Wednesday, February 13, 2008

Perfection through simplicity

There's something special about the Mona Lisa. It doesn't really look very special. It's just a picture of some lady with a weird smile. But look at it now: It's the most famous and valuable painting ever made! The simplicity of this painting is it's greatest asset. It seems that some game developers have caught onto this phenomenon, and have begun taking the simple approach themselves.

For example, look at Steven Spielburg's upcoming Wii title, Boom Blox. You really can't get much more simple than square characters with painted-on details. On paper this sounds positively terrible. A bunch of cuboid freaks prancing around? Really, sounds pretty lame. But once you get a good look at it, you can't believe how amazing it really is.

Boom Blox's art style is both basic and brilliant all at once

Go ahead, look it up on Youtube or IGN. See that there? That's both the epitome of simplicity and unique charm. It's art styles like this that can really boost a game to blockbuster status. Don't believe me? Take a look at another hugely famous franchise with an incredibly simple-yet-brilliant art style.

The Katamari series of games is one of legend. What Namco originally thought would do poorly on the American market exploded into a national phenomenon. The quirky gameplay, story and soundtrack all contributed to this final product, but the simplistic art style is what really made this title stand out in the public eye. Everywhere you turn there's fan art of the king, the prince, and even the blocky citizens of the game world. People love the art style just as much as (If not more than) the gameplay! And can you really blame them?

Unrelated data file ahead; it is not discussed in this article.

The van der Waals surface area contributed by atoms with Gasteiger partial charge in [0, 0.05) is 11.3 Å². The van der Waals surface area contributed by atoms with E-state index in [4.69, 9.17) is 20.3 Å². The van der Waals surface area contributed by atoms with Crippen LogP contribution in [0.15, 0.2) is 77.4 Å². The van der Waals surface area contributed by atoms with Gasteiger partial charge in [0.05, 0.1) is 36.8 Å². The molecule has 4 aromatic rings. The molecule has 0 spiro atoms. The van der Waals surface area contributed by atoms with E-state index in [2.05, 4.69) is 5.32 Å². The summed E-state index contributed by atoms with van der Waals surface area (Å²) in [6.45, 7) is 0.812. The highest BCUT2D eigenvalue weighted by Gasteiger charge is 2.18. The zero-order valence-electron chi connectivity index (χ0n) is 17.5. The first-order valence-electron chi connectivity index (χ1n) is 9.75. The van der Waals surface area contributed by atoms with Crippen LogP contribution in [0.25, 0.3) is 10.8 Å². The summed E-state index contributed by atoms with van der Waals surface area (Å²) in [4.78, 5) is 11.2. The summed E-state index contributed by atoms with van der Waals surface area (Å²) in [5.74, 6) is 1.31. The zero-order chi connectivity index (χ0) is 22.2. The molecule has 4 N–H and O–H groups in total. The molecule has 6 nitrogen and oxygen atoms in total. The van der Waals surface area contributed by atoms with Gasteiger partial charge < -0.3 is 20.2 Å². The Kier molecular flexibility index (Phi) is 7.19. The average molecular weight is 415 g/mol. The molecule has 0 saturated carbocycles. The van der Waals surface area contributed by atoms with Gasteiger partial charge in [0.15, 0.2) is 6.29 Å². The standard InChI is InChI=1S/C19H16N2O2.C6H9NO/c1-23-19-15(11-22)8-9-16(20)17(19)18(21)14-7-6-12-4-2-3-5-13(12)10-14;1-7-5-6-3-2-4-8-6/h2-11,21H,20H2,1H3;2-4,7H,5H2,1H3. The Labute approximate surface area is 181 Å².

Of course, we can't have an article about artistic simplicity without mentioning the Ace Attorney series of games. The simple animations with few enough frames to count on one hand has a certain charm to it that is nearly as iconic as the art style in Katamari. The distinctively clunky animation become somewhat of a fad in all the corners of the internet, resulting in parody videos galore.

No objections to this brilliantly simplistic art style

Of course, simplicity doesn't have to apply to just the art style. There's also the games that use the most basic of all graphic styles: Sprites. Even in an age when all the currently produced consoles and handhelds can render games entirely in 3D, developers still go back to the good ol' fashioned two-dimensional graphics of the olden days. The simplistic format of sprites can often lead to great benefits for many aspects of the game in that it saves much space, but it can also lead to some amazingly beautiful level and character designs. Children of Mana was probably the most stunning sprite-based game I've ever seen, with it's incredibly bright colours and super-smooth animation.

It may look nice in screenshots, but it's even
better in motion

The vast improvement of technology over the years is great, but sometimes it's nice to get away from graphical wonders like Super Mario Galaxy and Crysis and enjoy the greatness that is artistic simplicity. After all, perfection need not be restricted to the complex.

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